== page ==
Another mechanism via which anandamide may prevent emesis can be through the stimulation of vanilloid VR1 receptor, as this endocannabinoid is also a full agonist at the latter site (Szallasi and Di Marzo, 2000). VR1 agonists such as capsaicin and resiniferatoxin initially induce emesis in shrews in a potent manner that can be blocked by VR1 antagonists (Andrews et al., 2000; Rudd and Wai, 2001). However, rapid desensitization occurs following the initial exposure to both emetic and other effects of resiniferatoxin as well as to the emetic action of other stimuli. Although the possible VR1 component of anandamide's emetic/antiemetic actions have not yet been tested directly, it is clear that anandamide produces emesis at a high dose whereas its lower doses may provide protection against some emetic stimuli (Darmani, 2002b; Van Sickle et al., 2001). Thus, anandamide shares with other vanilloid agonists emetic and antiemetic properties. In addition, some downstream metabolites of both 2-AG and anandamide [such as 12 (S) HETE and 15 (S) HETE] have similar or higher affinity for cannabinoid CE^ receptors, whereas others [e.g., 12 (S) HpETE, 15 (S) HpETE, and leukotriene BJ are more potent than anandamide at VR1 receptors (Pertwee and Ross, 2002). These metabolites may also exert emetic and antiemetic effects by themselves.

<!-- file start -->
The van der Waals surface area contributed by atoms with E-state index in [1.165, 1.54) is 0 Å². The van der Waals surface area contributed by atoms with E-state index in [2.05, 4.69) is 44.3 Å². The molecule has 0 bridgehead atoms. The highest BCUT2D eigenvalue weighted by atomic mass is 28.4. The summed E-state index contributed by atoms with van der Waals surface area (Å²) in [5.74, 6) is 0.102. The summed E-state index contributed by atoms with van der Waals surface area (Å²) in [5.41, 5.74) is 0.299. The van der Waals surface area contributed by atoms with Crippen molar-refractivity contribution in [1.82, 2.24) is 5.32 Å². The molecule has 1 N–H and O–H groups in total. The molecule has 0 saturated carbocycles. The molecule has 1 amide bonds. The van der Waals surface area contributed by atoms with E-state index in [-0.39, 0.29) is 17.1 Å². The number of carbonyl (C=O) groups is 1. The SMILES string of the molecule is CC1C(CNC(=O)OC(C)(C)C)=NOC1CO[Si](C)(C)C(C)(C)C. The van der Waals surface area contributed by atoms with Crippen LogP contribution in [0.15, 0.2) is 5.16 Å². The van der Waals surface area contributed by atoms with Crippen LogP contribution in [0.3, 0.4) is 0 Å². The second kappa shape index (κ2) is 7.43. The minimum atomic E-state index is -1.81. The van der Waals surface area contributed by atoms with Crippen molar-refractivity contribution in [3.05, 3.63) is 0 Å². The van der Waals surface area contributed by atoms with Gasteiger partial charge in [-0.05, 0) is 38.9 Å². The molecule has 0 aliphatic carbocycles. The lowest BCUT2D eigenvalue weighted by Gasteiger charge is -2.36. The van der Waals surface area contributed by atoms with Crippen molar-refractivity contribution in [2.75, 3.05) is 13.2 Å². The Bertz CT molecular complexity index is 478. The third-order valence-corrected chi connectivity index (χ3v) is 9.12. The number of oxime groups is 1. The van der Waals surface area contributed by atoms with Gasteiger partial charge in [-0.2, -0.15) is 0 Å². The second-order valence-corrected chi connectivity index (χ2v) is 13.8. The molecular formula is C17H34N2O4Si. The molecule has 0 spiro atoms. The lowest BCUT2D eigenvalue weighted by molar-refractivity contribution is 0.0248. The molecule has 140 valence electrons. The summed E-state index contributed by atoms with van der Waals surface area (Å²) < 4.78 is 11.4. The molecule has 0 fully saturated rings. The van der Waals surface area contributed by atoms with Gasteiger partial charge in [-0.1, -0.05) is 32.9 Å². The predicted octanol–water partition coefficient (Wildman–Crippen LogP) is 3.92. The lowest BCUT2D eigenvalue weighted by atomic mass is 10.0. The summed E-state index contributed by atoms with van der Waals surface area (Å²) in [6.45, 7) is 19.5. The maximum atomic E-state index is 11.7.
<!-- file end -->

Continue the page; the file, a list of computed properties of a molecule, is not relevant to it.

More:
Unlike anandamide and exogenous cannabinoid agonists, the less well investigated endocan-nabinoid, 2-AG, is a potent emetogenic agent (ED50 0.48-1.13 mg/kg, i.p.) in the least shrew (Darmani, 2002b). It is unlikely that the emetic activity of 2-AG is mediated via cannabinoid CE^ receptors because indomethacin (a nonselective cyclooxygenase inhibitor) pretreatment prevented the emetogenic effect of 2-AG. This finding implies that one or more downstream metabolites of 2-AG causes vomiting. Indeed, the major metabolite of 2-AG, AA, was found to be a highly potent emetogen (ED50 = 0.58 ± 2 mg/kg, i.p.) (Darmani, 2002b). The ability of AA to induce emesis was also blocked by indomethacin, suggesting that further downstream metabolites of 2-AG induce vomiting. As detailed elsewhere in this book, free AA is metabolized to oxygenated products by distinct enzyme systems including cyclooxygenases, one of several lipoxygenases, or cytochrome 450s (Morrow and Roberts, 2001). Cyclooxygenase is a bifunctional enzyme exhibiting both cyclooxygenase and peroxidase activities. The cyclooxygenase component converts AA to PGG2, and the peroxidase component reduces PGG2 to PGH2, which is the precursor of PGs, thromboxanes, and prostacyclins. The 5-, 12- or 15-lipoxygenases are enzymes that catalyze conversion of AA to leukotrienes, HETEs, and HpETEs. Cytochrome P450 enzymes convert AA to a number of epoxy-eicosatrienoic products (EpETrEs). Overall, free AA can be converted to over 100 products, and the pharmacology of many of these metabolites has not yet been investigated. Our ongoing preliminary screening assays on some of these products in the least shrew show that though a number of AA metabolites are emetogenic (PGE2; 20 (OH) PGE2; PGG2; PGH2; PGF2a; PG 20-(C>H) F2a; 20-HETE; (±) 5 (6)-EpETrE; (±) 11 (12)-EpETrE), other tested metabolites do not produce emesis at 2 mg/kg (PGD2, PGI2; tetramer PGFM; 5 (S) HpETE; 13, 14-dihydro-15-keto PGF2a; 19 (R)-OH PGF2a; 15 keto PGF2a). There is substantial published support for our cited preliminary findings. For example: (1) Staphylococcus-aureus enterotoxin B produces vomiting in monkeys which is associated in a time-dependent manner with increases in plasma concentrations of several AA metabolites (PGF2, leukotriene B4, and 5-HETE) (Jett et al., 1990), (2) significant correlation exists between the rise in maternal PGE2 serum levels and the symptoms of nausea and vomiting in early pregnancy (Gadsby et al., 2000), (3) administration of PGE2 or PGF2a produces vomiting and diarrhea in both piglets (Wechsung, 1996) and patients (Wislicki, 1982), and (4) PG synthesis inhibitors such as dexamethasone are used as additive antiemetics for the prevention of vomiting produced by both chemo- and radiotherapy (Ioanidis et al., 2000).